High-Lift Mini Loader Fits Garden Tractor
Moving landscaping materials around is a much easier job for Larry Walton ever since he built a front-end loader for his Murray 15 hp riding mower.
The loader bucket can be raised up to 50 in. high and dumped.
"I built it because I couldn't find anything on the market that would lift high enough," says Walton. "It comes in handy for a variety of jobs that would otherwise have to be performed by a large tractor."
The loader is operated by a 12-volt electric winch that hooks up directly to the tractor battery. The winch is used to do both the lifting and the dumping and has a lift capacity of up to 90 lbs. The bucket measures 42 in. wide, 12 in. deep, and 12 in. high.
A pair of levers or a 2-button control box are used to operate the lift and the power dump simultaneously.
The loader frame is made from 1-in. sq. tubing and attaches to the tractor's frame with four bolts. A mast extends over the tractor hood and supports the winch. The winch is connected to a pair of cables, one on each side of the mast, that ride over pulleys and down to the back side of the bucket.
A pair of handles are used to operate the bucket -- one to dump it and the other to relatch it. A control box located next to the steering column is used to operate the winch to raise or lower the loader.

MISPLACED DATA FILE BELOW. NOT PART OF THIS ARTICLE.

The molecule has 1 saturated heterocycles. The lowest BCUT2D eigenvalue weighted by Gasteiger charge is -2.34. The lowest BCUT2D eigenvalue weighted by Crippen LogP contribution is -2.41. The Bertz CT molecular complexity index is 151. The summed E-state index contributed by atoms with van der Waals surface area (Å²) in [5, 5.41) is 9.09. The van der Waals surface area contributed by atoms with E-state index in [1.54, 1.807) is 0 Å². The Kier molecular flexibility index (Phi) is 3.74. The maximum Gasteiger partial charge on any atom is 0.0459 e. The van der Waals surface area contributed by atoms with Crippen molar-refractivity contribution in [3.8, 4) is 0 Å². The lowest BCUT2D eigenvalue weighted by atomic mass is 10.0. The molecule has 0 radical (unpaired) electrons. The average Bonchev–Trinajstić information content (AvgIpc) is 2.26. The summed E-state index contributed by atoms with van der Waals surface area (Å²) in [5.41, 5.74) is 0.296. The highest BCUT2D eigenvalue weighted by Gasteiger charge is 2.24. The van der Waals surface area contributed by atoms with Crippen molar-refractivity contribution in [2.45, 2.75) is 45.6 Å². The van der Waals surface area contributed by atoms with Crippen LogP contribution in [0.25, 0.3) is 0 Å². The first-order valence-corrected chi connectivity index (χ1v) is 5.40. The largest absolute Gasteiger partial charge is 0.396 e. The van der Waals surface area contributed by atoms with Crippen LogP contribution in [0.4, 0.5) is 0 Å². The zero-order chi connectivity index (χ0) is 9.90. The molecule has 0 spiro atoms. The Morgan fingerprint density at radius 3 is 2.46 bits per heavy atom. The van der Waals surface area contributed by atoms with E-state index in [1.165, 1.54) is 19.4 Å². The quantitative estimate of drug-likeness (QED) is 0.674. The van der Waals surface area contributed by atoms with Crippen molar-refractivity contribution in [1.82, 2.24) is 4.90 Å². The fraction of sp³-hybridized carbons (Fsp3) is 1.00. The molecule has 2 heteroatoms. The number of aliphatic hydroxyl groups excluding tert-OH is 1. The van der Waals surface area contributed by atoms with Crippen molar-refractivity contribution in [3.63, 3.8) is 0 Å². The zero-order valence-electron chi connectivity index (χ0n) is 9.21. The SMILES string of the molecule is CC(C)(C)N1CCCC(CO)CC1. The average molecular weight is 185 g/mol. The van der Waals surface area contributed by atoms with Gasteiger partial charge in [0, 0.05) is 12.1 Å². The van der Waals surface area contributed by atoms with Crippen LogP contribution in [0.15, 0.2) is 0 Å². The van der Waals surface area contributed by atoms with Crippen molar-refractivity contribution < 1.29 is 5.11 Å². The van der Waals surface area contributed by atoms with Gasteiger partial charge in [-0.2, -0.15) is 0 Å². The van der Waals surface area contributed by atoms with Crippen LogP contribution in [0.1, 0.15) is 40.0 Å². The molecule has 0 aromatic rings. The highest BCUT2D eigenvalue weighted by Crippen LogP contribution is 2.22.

"It's a universal setup that bolts onto any type of riding mower or garden tractor," says Walton, who also built a loader to fit his 25 hp Husqvarna garden tractor. "I use it to clean out livestock trailers and barns, to remove snow from my driveway, to spread gravel, and to dump loads into my pickup or trailer.
"I pull back on one handle to dump the bucket, then pull back on the other handle to bring the bucket back up and relock it. The bucket latch is spring loaded so it always stays in place."
The loader can be attached or detached in about five minutes. Some drilling in the tractor's frame is required. "The loader's mounting brackets would interfere with a belly-mounted mower, so I have to remove the mower to use the loader," says Walton.
He also built a set of bale forks that bolt on inside the bucket, and a grapple fork that can be used to haul brush, loose hay, and so forth.
Walton says he's looking for a manufacturer.